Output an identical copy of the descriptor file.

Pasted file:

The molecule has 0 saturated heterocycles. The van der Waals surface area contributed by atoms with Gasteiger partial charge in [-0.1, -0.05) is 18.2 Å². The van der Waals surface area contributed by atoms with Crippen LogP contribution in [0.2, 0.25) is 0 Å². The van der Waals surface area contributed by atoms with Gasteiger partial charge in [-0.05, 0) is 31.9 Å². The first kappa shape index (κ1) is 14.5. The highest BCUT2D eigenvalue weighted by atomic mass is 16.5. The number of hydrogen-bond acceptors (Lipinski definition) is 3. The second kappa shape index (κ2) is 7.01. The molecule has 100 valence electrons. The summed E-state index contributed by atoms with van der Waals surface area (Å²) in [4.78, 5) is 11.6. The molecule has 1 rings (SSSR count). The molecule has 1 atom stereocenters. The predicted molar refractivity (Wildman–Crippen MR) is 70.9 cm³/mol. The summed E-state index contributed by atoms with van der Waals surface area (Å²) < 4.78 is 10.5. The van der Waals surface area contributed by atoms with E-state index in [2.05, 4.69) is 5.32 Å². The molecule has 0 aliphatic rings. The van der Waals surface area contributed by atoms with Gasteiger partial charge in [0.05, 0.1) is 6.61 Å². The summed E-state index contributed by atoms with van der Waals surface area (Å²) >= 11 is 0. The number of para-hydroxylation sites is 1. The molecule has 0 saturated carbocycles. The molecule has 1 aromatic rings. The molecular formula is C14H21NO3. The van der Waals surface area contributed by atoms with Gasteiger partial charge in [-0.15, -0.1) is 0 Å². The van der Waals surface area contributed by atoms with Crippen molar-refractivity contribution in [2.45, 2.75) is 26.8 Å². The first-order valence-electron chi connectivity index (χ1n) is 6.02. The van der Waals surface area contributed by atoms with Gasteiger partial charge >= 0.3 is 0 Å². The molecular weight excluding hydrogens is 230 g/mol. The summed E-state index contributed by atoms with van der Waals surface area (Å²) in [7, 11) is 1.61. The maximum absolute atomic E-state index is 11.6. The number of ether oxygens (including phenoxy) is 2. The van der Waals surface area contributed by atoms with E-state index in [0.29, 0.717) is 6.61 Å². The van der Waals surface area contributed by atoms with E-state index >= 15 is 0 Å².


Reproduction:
The molecule has 0 saturated heterocycles. The van der Waals surface area contributed by atoms with Gasteiger partial charge in [-0.1, -0.05) is 18.2 Å². The van der Waals surface area contributed by atoms with Crippen LogP contribution in [0.2, 0.25) is 0 Å². The van der Waals surface area contributed by atoms with Gasteiger partial charge in [-0.05, 0) is 31.9 Å². The first kappa shape index (κ1) is 14.5. The highest BCUT2D eigenvalue weighted by atomic mass is 16.5. The number of hydrogen-bond acceptors (Lipinski definition) is 3. The second kappa shape index (κ2) is 7.01. The molecule has 100 valence electrons. The summed E-state index contributed by atoms with van der Waals surface area (Å²) in [4.78, 5) is 11.6. The molecule has 1 rings (SSSR count). The molecule has 1 atom stereocenters. The predicted molar refractivity (Wildman–Crippen MR) is 70.9 cm³/mol. The summed E-state index contributed by atoms with van der Waals surface area (Å²) < 4.78 is 10.5. The van der Waals surface area contributed by atoms with E-state index in [2.05, 4.69) is 5.32 Å². The molecule has 0 aliphatic rings. The van der Waals surface area contributed by atoms with Gasteiger partial charge in [0.05, 0.1) is 6.61 Å². The summed E-state index contributed by atoms with van der Waals surface area (Å²) >= 11 is 0. The number of para-hydroxylation sites is 1. The molecule has 0 saturated carbocycles. The molecule has 1 aromatic rings. The molecular formula is C14H21NO3. The van der Waals surface area contributed by atoms with Gasteiger partial charge in [-0.15, -0.1) is 0 Å². The van der Waals surface area contributed by atoms with Crippen molar-refractivity contribution in [2.45, 2.75) is 26.8 Å². The first-order valence-electron chi connectivity index (χ1n) is 6.02. The van der Waals surface area contributed by atoms with Gasteiger partial charge >= 0.3 is 0 Å². The molecular weight excluding hydrogens is 230 g/mol. The summed E-state index contributed by atoms with van der Waals surface area (Å²) in [7, 11) is 1.61. The maximum absolute atomic E-state index is 11.6. The number of ether oxygens (including phenoxy) is 2. The van der Waals surface area contributed by atoms with E-state index in [0.29, 0.717) is 6.61 Å². The van der Waals surface area contributed by atoms with E-state index >= 15 is 0 Å².